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      Adaptive Evolution in the Glucose Transporter 4 Gene Slc2a4 in Old World Fruit Bats (Family: Pteropodidae)

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          Abstract

          Frugivorous and nectarivorous bats are able to ingest large quantities of sugar in a short time span while avoiding the potentially adverse side-effects of elevated blood glucose. The glucose transporter 4 protein (GLUT4) encoded by the Slc2a4 gene plays a critical role in transmembrane skeletal muscle glucose uptake and thus glucose homeostasis. To test whether the Slc2a4 gene has undergone adaptive evolution in bats with carbohydrate-rich diets in relation to their insect-eating sister taxa, we sequenced the coding region of the Slc2a4 gene in a number of bat species, including four Old World fruit bats (Pteropodidae) and three New World fruit bats (Phyllostomidae). Our molecular evolutionary analyses revealed evidence that Slc2a4 has undergone a change in selection pressure in Old World fruit bats with 11 amino acid substitutions detected on the ancestral branch, whereas, no positive selection was detected in the New World fruit bats. We noted that in the former group, amino acid replacements were biased towards either Serine or Isoleucine, and, of the 11 changes, six were specific to Old World fruit bats (A133S, A164S, V377F, V386I, V441I and G459S). Our study presents preliminary evidence that the Slc2a4 gene has undergone adaptive changes in Old World fruit bats in relation to their ability to meet the demands of a high sugar diet.

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          Most cited references 35

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          Statistical methods for detecting molecular adaptation.

          The past few years have seen the development of powerful statistical methods for detecting adaptive molecular evolution. These methods compare synonymous and nonsynonymous substitution rates in protein-coding genes, and regard a nonsynonymous rate elevated above the synonymous rate as evidence for darwinian selection. Numerous cases of molecular adaptation are being identified in various systems from viruses to humans. Although previous analyses averaging rates over sites and time have little power, recent methods designed to detect positive selection at individual sites and lineages have been successful. Here, we summarize recent statistical methods for detecting molecular adaptation, and discuss their limitations and possible improvements.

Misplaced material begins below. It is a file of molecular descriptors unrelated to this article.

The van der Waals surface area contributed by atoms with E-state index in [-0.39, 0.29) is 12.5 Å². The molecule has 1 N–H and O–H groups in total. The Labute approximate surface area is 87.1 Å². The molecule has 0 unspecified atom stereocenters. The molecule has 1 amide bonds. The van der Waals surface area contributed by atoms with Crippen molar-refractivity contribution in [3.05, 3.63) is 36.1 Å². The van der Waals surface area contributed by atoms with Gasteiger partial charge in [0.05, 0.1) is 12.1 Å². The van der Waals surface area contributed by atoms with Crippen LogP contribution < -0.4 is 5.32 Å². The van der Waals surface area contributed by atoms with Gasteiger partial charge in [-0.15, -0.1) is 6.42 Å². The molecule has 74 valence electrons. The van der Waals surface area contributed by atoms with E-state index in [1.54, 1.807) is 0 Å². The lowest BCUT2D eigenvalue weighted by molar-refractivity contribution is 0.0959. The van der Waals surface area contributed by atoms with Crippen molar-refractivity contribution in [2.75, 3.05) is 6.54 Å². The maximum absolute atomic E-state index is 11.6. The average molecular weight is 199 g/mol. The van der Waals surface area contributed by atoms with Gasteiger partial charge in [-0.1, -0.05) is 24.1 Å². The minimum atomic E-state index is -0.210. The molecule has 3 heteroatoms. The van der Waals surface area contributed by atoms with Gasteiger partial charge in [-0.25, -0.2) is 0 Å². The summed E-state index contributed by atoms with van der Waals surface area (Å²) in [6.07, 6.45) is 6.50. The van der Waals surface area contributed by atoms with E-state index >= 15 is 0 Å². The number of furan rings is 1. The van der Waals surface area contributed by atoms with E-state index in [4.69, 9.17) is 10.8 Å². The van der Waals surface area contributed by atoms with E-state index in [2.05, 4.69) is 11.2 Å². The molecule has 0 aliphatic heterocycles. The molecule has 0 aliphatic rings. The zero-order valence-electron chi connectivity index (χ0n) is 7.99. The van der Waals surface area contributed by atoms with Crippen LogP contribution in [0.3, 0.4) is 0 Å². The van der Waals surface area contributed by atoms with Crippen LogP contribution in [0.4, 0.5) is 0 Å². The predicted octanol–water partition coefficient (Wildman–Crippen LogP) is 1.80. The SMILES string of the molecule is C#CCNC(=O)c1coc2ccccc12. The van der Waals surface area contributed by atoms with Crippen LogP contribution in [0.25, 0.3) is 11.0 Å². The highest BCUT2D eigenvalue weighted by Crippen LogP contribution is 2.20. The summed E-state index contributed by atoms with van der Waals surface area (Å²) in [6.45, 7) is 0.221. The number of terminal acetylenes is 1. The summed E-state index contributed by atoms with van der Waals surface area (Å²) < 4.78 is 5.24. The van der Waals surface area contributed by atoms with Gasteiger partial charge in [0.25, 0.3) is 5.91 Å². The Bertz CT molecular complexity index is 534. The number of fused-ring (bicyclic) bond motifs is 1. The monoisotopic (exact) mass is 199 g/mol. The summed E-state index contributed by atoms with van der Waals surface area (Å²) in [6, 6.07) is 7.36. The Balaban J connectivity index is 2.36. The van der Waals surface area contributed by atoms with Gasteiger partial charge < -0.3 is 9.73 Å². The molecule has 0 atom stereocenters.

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            Resolution of the early placental mammal radiation using Bayesian phylogenetics.

            Molecular phylogenetic studies have resolved placental mammals into four major groups, but have not established the full hierarchy of interordinal relationships, including the position of the root. The latter is critical for understanding the early biogeographic history of placentals. We investigated placental phylogeny using Bayesian and maximum-likelihood methods and a 16.4-kilobase molecular data set. Interordinal relationships are almost entirely resolved. The basal split is between Afrotheria and other placentals, at about 103 million years, and may be accounted for by the separation of South America and Africa in the Cretaceous. Crown-group Eutheria may have their most recent common ancestry in the Southern Hemisphere (Gondwana).
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              Adipose-selective targeting of the GLUT4 gene impairs insulin action in muscle and liver.

               Y. Kim,  Kwang Kim,  E Hadro (2001)